How will Baidu win China’s AI race – and, possibly, of the world

A company might have the best technology in the world. It may have the strongest talent. It probably has the most interesting product ideas. But to train the algorithms that will provide the intelligence to transform our cities, it needs data. To put it in a witty way: The company with the most data wins.

That’s why earlier this year, after leaving Microsoft last fall, legendary engineer Qi Lu went to Beijing to become Baidu’s chief executive. At his former job, he was also deputy chief executive officer Satya Nadella in helping lead the company’s AI strategy. Apparently, he’s seen more opportunities across the Pacific: In China, 731 million people – nearly twice the entire population of the United States – are online. “China has a structural advantage,” Lu said.

On July 26, while Lu visited Silicon Valley, we sat down for exclusive interview. Lu gave an extensive explanation of how Baidu can dominate AI in China. And most parts of the world, Lu notes, have more in common with small Chinese homes than the vast McMansions in North America. He believes that could be China’s biggest advantage in bringing AI to the global market. Sure, the US tech giants could lead in talent – for now – but Lu believes Baidu has what it takes to conquer the world.

Jessi Hempel: In the time since you came to Baidu, there has been an overhaul. As a COO, what is your role at the company?

I work very, very closely with Robin [Li, Baidu CEO]. We guarantee him and I are completely in sync. I run R&D, sales and marketing, because I want to ensure that our overall strategy is completely in sync. That is number one. Second, I feel that we are now much clearer and more focused, strategically. It was really two battles. One is strengthening our mobile platform. The other is leading the AI ​​era.

How would you describe your AI strategy?

We believe that the best way to commercialize AI technology is to build ecosystems. Essentially, to enable our partners to better accelerate their innovation rate, use healthy, stable economic models to build our developers and partners together. have long term benefits. The baseline is Baidu Brain [the term Baidu uses for all of its AI assets]. It’s broader and broader than what Microsoft and Google offer today in the United States, because it’s a platform. We have 60 different types of AI services in our suite of apps that we call Baidu Brain.

And we were the first big company to clearly separate the perception and perception layers. Cognitive and cognitive abilities are related, but they are completely different. Almost [other] The AI ​​platform brings them together.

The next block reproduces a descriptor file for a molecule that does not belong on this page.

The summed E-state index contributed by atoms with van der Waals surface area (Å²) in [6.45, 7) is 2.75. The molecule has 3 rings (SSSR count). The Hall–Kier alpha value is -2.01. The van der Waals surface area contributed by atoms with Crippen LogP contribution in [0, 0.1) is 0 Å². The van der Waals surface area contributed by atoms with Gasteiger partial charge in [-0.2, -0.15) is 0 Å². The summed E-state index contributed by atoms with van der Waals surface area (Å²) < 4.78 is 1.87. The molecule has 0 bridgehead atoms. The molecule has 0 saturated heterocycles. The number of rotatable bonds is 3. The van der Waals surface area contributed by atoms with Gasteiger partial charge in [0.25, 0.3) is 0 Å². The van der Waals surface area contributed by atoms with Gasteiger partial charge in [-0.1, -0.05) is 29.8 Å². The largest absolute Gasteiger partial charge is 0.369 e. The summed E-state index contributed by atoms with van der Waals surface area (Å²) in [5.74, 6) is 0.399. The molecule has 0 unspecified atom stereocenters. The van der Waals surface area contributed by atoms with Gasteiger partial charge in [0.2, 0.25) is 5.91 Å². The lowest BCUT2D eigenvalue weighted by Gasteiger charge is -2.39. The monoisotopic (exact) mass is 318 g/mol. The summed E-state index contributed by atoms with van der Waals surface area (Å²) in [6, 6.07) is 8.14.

What is the equivalent of Baidu or Siri or Cortana?

We are focusing on two platforms to bring customers and partners together. The first platform we call DuerOS. DuerOS is a natural language, conversational and human based computing platform. Very similar to Alexa, Google Now, Siri or Cortana in the US. The only difference is that DuerOS is far ahead of anyone else. DuerOS in China has amassed more conversation-based skill sets than anyone else. We have 10 main domains [and] We have developed over 100 sub-areas of conversational skills. We are also building an emerging partner ecosystem. As a result, our partners are building more and more skill sets. Amazon, perhaps, has more than Baidu right now, because it has a larger partner ecosystem in the United States. But compared to most companies, in China, we are clearly the lead.

Second, we are also clear leaders in our partners. Today DuerOS is present in more than 100 brands of private home appliances, whether it’s refrigerators, air conditioners, TVs, storytellers or speakers.

How does the US voice technology market compare to the Chinese market?

The home environment is very different. Because we are talking about voice interactions. The sound environment, the type of noise, will vary greatly. Alexa, Echo and Cortana are optimized for homes in the US. In my opinion this only works in North America and possibly part of Europe. Basically, the assumption is that you have spacious homes; you have some room. In China, it’s not like that at all. For our goal, even for the high-income generation, they typically have 60 square meters [645 square feet], sometimes 90 square meters [970 square feet].

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